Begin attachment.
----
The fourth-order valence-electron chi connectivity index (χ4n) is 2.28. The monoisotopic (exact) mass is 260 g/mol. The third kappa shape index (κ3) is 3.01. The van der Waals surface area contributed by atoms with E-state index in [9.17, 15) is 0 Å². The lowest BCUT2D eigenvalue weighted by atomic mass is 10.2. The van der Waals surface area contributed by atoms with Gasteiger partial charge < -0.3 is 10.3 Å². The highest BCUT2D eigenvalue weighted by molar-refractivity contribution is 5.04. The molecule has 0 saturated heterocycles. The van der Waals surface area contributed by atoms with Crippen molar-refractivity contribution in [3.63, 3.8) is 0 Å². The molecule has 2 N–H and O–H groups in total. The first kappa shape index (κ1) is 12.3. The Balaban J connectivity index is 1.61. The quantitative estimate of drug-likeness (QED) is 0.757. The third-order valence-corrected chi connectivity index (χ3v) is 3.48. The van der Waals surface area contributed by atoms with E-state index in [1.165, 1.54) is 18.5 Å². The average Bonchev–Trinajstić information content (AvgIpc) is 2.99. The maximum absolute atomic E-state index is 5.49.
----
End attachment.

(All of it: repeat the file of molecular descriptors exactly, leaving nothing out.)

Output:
The fourth-order valence-electron chi connectivity index (χ4n) is 2.28. The monoisotopic (exact) mass is 260 g/mol. The third kappa shape index (κ3) is 3.01. The van der Waals surface area contributed by atoms with E-state index in [9.17, 15) is 0 Å². The lowest BCUT2D eigenvalue weighted by atomic mass is 10.2. The van der Waals surface area contributed by atoms with Gasteiger partial charge < -0.3 is 10.3 Å². The highest BCUT2D eigenvalue weighted by molar-refractivity contribution is 5.04. The molecule has 0 saturated heterocycles. The van der Waals surface area contributed by atoms with Crippen molar-refractivity contribution in [3.63, 3.8) is 0 Å². The molecule has 2 N–H and O–H groups in total. The first kappa shape index (κ1) is 12.3. The Balaban J connectivity index is 1.61. The quantitative estimate of drug-likeness (QED) is 0.757. The third-order valence-corrected chi connectivity index (χ3v) is 3.48. The van der Waals surface area contributed by atoms with E-state index in [1.165, 1.54) is 18.5 Å². The average Bonchev–Trinajstić information content (AvgIpc) is 2.99. The maximum absolute atomic E-state index is 5.49.